In the conventions of legal scholarship, almost every point we make in a brief must have a citation, often in footnotes.  Really?

When I was at DOJ Tax Appellate, I suggested (probably in a bullshit session) that we have a convention to use a citation which I call “O.P.” which stood for obvious proposition.  Why should we have to cite something for the observations that are obvious? For example, if we have to say that the sun rises in the East, do we really have to cite something for the proposition?  Could we not just say:  "The sun rises in the East.  O.P."?

My suggestion was not formally presented or formally rejected by the powers that be in the Appellate Section.  

In some sense, the concept may be implemented by some scholars and judges in writing.  They just state the proposition and move on.  Nevertheless, in my writings, I continue to struggle with the issue of whether I need to cite authority for such obvious propositions.

My problem, since I am a prolific footnote writer (aka abuser), is that, if I have to cite such authority, I would do so in a footnote.  As we all know from reading footnotes (particularly my footnotes), footnotes are terrible temptations to wander and distract.

Now, what does this have to do with Federal Tax Procedure?  Not much except to say that I have some 4600 footnotes in my Federal Tax Procedure (2021 Practitioner Ed.).  Some of those footnotes, perhaps many, deal with obvious propositions that just logically extend from the information in the text.  I do that because I think that more specific citation than O.P. might be helpful to practitioners even though, in many cases, the proposition is obvious from the discussion in the text.  (I don't have a citation for that last statement.)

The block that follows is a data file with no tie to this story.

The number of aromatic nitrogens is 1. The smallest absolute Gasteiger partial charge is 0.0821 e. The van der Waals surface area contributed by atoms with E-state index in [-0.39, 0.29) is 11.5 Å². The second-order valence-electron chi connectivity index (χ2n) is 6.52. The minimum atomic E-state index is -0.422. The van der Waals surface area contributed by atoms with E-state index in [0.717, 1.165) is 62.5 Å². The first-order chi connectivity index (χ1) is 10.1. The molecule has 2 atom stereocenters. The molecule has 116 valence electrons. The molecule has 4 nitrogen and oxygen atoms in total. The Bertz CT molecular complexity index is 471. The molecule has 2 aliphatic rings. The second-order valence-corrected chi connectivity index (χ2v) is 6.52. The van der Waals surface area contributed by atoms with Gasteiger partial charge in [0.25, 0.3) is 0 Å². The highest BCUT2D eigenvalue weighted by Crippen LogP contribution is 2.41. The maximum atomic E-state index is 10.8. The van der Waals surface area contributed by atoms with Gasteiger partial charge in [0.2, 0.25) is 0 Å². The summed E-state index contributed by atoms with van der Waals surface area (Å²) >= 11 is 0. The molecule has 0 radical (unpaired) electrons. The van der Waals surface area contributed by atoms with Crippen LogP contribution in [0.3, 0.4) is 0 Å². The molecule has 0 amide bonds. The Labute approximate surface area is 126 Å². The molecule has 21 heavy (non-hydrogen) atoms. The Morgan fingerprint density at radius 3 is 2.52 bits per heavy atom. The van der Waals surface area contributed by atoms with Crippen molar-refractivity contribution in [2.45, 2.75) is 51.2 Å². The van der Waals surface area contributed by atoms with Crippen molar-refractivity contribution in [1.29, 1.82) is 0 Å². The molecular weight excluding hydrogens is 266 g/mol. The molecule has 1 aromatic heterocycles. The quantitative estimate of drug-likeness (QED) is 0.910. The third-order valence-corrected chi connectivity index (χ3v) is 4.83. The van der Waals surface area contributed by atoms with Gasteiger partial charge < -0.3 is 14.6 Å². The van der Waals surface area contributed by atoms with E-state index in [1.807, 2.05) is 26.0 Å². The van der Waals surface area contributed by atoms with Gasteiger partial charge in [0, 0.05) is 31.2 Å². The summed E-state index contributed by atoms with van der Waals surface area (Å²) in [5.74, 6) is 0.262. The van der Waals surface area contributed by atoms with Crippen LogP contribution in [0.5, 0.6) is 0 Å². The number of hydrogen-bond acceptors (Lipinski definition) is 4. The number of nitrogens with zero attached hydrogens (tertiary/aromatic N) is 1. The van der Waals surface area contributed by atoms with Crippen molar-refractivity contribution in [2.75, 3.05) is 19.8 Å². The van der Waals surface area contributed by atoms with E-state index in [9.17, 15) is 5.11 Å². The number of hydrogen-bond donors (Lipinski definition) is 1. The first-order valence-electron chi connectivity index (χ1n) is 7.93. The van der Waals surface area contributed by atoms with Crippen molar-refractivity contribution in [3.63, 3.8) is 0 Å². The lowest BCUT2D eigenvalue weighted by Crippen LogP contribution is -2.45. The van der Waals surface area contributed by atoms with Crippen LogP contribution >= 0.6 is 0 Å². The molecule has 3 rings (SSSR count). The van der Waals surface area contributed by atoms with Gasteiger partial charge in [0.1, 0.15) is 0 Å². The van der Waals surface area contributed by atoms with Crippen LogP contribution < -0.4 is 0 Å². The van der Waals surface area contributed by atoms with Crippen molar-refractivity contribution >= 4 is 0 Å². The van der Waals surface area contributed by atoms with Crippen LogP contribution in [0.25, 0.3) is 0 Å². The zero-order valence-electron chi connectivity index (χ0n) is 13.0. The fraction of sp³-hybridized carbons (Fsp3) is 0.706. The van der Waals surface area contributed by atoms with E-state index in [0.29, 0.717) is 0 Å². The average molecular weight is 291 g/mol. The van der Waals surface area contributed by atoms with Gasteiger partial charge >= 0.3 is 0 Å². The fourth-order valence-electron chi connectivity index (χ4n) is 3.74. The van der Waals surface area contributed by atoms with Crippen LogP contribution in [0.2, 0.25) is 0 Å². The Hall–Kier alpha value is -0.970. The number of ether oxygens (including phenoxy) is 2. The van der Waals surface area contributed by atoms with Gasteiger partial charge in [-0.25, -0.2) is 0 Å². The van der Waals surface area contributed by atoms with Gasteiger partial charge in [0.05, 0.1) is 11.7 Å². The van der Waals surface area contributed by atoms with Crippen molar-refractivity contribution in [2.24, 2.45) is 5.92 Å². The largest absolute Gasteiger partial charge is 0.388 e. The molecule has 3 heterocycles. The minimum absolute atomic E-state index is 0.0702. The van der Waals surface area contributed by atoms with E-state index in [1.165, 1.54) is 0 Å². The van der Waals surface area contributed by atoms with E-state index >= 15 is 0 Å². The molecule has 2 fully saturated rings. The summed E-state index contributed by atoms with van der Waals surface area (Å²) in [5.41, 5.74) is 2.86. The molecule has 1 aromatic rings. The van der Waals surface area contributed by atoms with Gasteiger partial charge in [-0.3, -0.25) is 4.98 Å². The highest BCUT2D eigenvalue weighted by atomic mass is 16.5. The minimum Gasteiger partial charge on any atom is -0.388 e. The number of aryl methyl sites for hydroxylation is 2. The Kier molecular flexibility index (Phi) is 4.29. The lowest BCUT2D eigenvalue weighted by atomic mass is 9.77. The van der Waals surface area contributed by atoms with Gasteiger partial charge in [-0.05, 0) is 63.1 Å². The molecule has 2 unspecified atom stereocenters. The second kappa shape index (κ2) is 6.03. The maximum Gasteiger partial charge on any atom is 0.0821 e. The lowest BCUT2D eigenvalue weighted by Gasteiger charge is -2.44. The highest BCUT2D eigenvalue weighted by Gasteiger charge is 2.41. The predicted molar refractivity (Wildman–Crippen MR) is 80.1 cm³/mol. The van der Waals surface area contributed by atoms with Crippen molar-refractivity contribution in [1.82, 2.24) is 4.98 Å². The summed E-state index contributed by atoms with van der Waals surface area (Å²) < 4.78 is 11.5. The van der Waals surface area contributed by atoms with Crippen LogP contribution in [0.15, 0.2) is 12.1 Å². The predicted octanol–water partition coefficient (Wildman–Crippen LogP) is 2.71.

Other Resources for Tax Procedure (8/24/21)

I recently advised that I have made available on SSRN, the 2021 editions of my Federal Tax Procedure Book.  2021 Federal Tax Procedure Editions Now Available for Download on SSRN (Federal Tax Procedure Blog 8/8/21), here.  I post here some other resources that are available for persons interested in federal tax procedure.

The definitive work is Michael Saltzman and Leslie Book, IRS Practice and Procedure (Thomsen Reuters), here (Disclosure, I am the principal author of Chapter 12, titled Criminal Penalties and the Investigation Function).  I assume that most persons interested in tax procedure are aware of this resource, often referred to as just Saltzman (with no disrespect for Les Book who now manages and contributes to the resource).

The American Bar Association Tax Section offers two books that readers may find useful, one a general book on tax procedure and the other a specialized book on Tax Court litigation.

  • Effectively Representing Your Client Before the IRS, 8th Edition, Edited by Christine S Speidel and Patrick W Thomas, here.  The Table of Contents is here.
  • Litigating a Case in Tax Court, By Sean Murphy Akins, Kandyce Lyndsey Korotky, and David M Sams, here.  This book is Chapter 7 of Effectively Representing Your Client Before the IRS.  The book is accompanied by a routinely updated website that provides many sample pleadings and related documents. The Table of Contents for the book is here; an excerpt from the book is here. 

I have added the two ABA Books to the Federal Tax Procedure Links in the right-hand column of the blog.